The battle between the British Tyson Fury (19-0-0 (14)) and the unbeaten heavyweight Denis Boytsov (31-0-0 (25)) will not take place. The CEO of UNIVERSUM is really disappointed: "It's really a shame because it would have been a great fight. Two undefeated heavyweight hopes in a direct duel. Unfortunately Denis is not in the shape to contest such an duel now. The bout could be placed in 2013", says Kluch. The CEO would necessarily realize the bout, but of course, he has to act in the interests of the athlete and paying attention to his situation. Therefore the bout is off.
The Fans at the Gerry Weber Stdion in Halle/Westphalia, Germany, witnessed a great show. WBO Cruiserweight World Champion Marco Huck defended his title for the tenth time in front of 7.000 spectators. After twelve thrilling rounds, the judges saw the 27-year-old with 115:113, 115:113, and 117:111 ahead of his opponent Firat Arslan. After his 35th victory out of 38 fights as a professional, Huck is expected to receive the status as WBO´s Super-Champion.
But the bout against Arslan was anything but plain sailing. “I fought like a lion against Firat – all the other world champions of this division would probably have lost tonight,” said Huck. “Now I have even more respect for him. This was one of the toughest fights in my career.”
Huck started the fight well, but the 42-year-old challenger did not wait long in his attempt to force his tactics on to his opponent, which mainly consisted of attacking. Huck was seemingly surprised by the aggressive style and found himself in the ropes time and time again. In round two blood started to drip out of the champion´s nose. But that did not hinder Huck in the slightest. From that moment on the man from Berlin started to turn up the heat and both men traded hard shots.
At the post fight press conference coach Ulli Wegner said: “Marco landed a lot of clean shots but Firat got through the defense with his uppercuts. Please forgive me for not talking about the result. Of course both sides will see their own fighter as the winner. Fact is: This type of fights do not happen everyday. We were able to witness a great contest.“
In the following rounds, Huck had his hands full with trying to contain Arslan´s constant pressure. The former WBA World Champion repeatedly found the target with his uppercuts to the head of his opponent. The Southpaw got himself into the lead after the first five rounds.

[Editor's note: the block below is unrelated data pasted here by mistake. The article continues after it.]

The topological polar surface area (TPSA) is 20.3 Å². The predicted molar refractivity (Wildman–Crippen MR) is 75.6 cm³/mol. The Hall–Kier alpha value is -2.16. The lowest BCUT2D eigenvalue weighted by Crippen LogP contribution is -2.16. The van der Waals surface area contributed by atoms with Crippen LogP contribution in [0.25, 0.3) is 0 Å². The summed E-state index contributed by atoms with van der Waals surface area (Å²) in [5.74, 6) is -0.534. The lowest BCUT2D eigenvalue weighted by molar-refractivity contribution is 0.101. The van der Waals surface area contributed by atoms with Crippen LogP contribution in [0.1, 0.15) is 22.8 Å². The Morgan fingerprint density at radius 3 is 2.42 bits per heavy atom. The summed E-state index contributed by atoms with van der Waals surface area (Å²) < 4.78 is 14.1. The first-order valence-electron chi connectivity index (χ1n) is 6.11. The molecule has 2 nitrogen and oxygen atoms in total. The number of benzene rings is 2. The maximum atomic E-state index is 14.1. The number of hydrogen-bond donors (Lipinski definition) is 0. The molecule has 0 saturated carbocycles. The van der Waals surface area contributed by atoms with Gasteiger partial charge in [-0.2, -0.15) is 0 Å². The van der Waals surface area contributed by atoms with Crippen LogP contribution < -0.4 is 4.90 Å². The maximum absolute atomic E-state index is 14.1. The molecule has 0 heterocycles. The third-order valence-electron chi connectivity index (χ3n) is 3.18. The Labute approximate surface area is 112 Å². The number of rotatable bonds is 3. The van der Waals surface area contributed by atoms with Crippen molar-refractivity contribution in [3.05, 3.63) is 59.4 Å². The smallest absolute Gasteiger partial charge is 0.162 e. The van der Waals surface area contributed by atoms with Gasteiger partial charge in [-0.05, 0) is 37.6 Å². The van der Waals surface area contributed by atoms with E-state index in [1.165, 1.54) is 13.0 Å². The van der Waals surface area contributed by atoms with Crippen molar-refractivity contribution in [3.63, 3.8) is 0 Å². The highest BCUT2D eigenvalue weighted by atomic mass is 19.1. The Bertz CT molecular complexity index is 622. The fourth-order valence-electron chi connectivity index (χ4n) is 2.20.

But from then on, the WBO Champion slowly but surely took control and started to get more active. Although that did not stop Arslan from going forward, it was evident that as the fight went on the power in his punches started to fade. Huck on the other hand proved why he is known as one of the hard hitters in the division and decked his opponent with a huge number of big shots. Especially towards the end of the championship bout, it was clear that the prodigy of Ulli Wegner still had some energy left.
At the end all three judges saw Huck as the winner. Arslan did not agree with their decision. “I am grateful to Marco for giving me this chance. But I see myself as the winner. I was dictating the fight from the first to the last round. “
Afterwards the judges scoring was the cause from some lively discussions. Kalle Sauerland: “Most boxing experts from around the world had Huck as the winner of the fight. Nevertheless, I understand that the camp of Firat Arslan is frustrated. In my opinion this is a fight all of us would like to see again. My respect to both of these guys. It was an amazing duel.”
Indeed two well-known experts in the world of boxing, ESPN´s Dan Rafael in America and Dean Powell of BoxNation in England thought that the champion had done enough. “I have Huck 116-113, terrific action fight, extremely close but Arslan was excellent. Great fight,“ said Rafael. Powell commented: “Captain Marco Huck should go down as one of Germany's all time greats, true warrior of the ring!”